Cabbagetown Neighborhood, Atlanta

Cabbagetown_0

Dallas Developer Monte Anderson has a marvelous and elaborate metaphor for explaining how to do incremental development.  He calls it “farming”.  His recommended approach is straightforward.  Pick the place you are going to focus your development efforts.  Mark off the boundaries on an actual paper map.  Do it on purpose.  That’s your farm.  Look for opportunities within the boundaries of your farm.  Mark the locations of vacant or underutilized parcels, empty buildings, the street that is too wide and fast that could benefit from on-street parking, the place for the street market.  Look for excuses to walk around the place where you have decided to work.  This is the place where you are going to create and harvest value.

Incremental Development is a better description for what Monte is advocating than small scale development.  In the end you should be building/rebuilding a neighborhood one increment at at time.  If you are committed to that neighborhood you will want to build lots of relationships with the folks who already live and work there.  You should understand the local institutions, schools, churches, local non-profits, hospitals, and barbeque joints.  The more time you spend in your chosen neighborhood, the greater your chance of finding ways to help make it better. You will also increase your chances of meeting people who are glad to help you. In addition to being the right thing to do, cultivating the neighborhood is going to be the right thing for the financial performance of the buildings you build or renovate.  The neighborhood is going to provide the principal amenity for your buildings.  So if you have chosen the place you want to stake your claim on, don’t get distracted by attractive “one-off” projects outside of your farm.  Those projects might produce some revenue, but that revenue will come with a significant opportunity cost.  Those isolated efforts won’t add any value to your other buildings in the neighborhood that should have your attention.  Don’t let your analysis of how a building might perform become myopic.  Look at the context in addition to the simple back-of-the-envelope pro forma you should be doing for any property you are considering.  Understand why an OK deal in close proximity to your other buildings could be much better than an excellent deal in a distant place where you will see zero synergy.   Your time, attention, and relationships are your critical resources.  Nothing will move forward for your efforts without those resources, so don’t spread them around.  Focus and concentrate them on your chosen farm.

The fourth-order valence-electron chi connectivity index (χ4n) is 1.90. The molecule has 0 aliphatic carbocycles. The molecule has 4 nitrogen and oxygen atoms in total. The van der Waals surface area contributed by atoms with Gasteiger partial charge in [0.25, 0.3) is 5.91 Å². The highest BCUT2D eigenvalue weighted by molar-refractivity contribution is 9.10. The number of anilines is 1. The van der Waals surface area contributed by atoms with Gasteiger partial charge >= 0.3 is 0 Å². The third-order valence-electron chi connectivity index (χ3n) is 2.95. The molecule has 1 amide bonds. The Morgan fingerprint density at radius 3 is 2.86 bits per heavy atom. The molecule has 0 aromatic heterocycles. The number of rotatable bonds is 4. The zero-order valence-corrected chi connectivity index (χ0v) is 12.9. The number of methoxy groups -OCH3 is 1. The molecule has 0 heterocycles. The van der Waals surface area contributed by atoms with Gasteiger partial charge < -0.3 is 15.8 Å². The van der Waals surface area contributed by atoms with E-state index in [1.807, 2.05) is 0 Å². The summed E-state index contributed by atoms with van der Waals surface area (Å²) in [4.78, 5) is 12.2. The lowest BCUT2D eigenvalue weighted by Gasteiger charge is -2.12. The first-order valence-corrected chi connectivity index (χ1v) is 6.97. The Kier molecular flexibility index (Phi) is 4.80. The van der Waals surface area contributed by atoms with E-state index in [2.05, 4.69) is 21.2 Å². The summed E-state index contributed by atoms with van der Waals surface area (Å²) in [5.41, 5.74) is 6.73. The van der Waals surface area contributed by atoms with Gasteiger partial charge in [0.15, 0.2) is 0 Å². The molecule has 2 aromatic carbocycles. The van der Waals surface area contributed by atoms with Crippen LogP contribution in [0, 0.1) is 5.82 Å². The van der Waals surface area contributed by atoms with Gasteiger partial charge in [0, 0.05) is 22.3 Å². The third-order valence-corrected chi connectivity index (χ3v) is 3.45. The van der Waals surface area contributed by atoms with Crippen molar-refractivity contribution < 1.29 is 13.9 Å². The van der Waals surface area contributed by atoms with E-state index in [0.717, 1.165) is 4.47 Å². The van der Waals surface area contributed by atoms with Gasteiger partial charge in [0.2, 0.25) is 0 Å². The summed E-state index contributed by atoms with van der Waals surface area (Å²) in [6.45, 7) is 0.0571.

Homework for the Small Developers Boot Camp

progression

The Key Piece of Homework is to try and capture your project in a straightforward pro forma.

You can find the pro forma spreadsheets here in the Small Scale Developers Resources page on the CNU.org web site.

You will find two pro formas, the first is a simple four unit cottage court, the other a four-plex with potential expansion.  By changing the information in the pro forma spreadsheet that describes the individual apartments, the buildings, the size of the lot, the likely rents you can try out you project and see if it makes money.  If you don’t work with Excel very often you may get frustrated by mechanics of the spreadsheet, but even if you hit a dead end working on this on your own, spending an hour trying to fit your project into one of these pro formas will give you a head start when we start to walk through how to do this in the Boot Camp.

You can also download PDF’s of the site plans for the 4 unit cottage court and the Four-plex from the same Additional Resources page on the CNU.org’s Small Scale Developer page which may help you visualize what is going on in the pro fro forma spreadsheets.

If you want to present your project for a critique on Sunday morning, the pro forma is a good way to capture some of the basic information that will shape your project: